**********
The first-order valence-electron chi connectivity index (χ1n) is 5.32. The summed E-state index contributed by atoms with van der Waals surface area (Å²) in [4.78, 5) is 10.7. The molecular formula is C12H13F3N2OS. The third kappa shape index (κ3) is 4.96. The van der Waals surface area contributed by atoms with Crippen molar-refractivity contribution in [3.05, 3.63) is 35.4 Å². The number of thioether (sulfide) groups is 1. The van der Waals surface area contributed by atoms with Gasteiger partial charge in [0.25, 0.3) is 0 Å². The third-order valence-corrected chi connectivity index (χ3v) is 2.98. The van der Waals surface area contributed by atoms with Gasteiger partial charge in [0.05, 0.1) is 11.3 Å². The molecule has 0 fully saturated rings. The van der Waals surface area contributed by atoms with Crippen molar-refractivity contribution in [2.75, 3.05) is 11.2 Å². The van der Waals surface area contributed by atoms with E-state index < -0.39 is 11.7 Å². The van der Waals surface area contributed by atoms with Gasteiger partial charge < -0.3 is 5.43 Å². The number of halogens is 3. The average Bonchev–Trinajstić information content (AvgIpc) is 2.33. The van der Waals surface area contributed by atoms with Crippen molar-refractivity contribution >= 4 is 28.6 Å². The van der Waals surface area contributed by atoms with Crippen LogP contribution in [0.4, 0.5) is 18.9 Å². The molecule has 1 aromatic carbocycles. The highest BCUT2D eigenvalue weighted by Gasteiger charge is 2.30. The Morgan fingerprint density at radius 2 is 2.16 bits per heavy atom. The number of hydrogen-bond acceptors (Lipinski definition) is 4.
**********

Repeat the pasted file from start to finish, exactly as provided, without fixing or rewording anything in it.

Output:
The first-order valence-electron chi connectivity index (χ1n) is 5.32. The summed E-state index contributed by atoms with van der Waals surface area (Å²) in [4.78, 5) is 10.7. The molecular formula is C12H13F3N2OS. The third kappa shape index (κ3) is 4.96. The van der Waals surface area contributed by atoms with Crippen molar-refractivity contribution in [3.05, 3.63) is 35.4 Å². The number of thioether (sulfide) groups is 1. The van der Waals surface area contributed by atoms with Gasteiger partial charge in [0.25, 0.3) is 0 Å². The third-order valence-corrected chi connectivity index (χ3v) is 2.98. The van der Waals surface area contributed by atoms with Gasteiger partial charge in [0.05, 0.1) is 11.3 Å². The molecule has 0 fully saturated rings. The van der Waals surface area contributed by atoms with Crippen molar-refractivity contribution in [2.75, 3.05) is 11.2 Å². The van der Waals surface area contributed by atoms with E-state index < -0.39 is 11.7 Å². The van der Waals surface area contributed by atoms with Gasteiger partial charge < -0.3 is 5.43 Å². The number of halogens is 3. The average Bonchev–Trinajstić information content (AvgIpc) is 2.33. The van der Waals surface area contributed by atoms with Crippen molar-refractivity contribution >= 4 is 28.6 Å². The van der Waals surface area contributed by atoms with Crippen LogP contribution in [0.4, 0.5) is 18.9 Å². The molecule has 1 aromatic carbocycles. The highest BCUT2D eigenvalue weighted by Gasteiger charge is 2.30. The Morgan fingerprint density at radius 2 is 2.16 bits per heavy atom. The number of hydrogen-bond acceptors (Lipinski definition) is 4.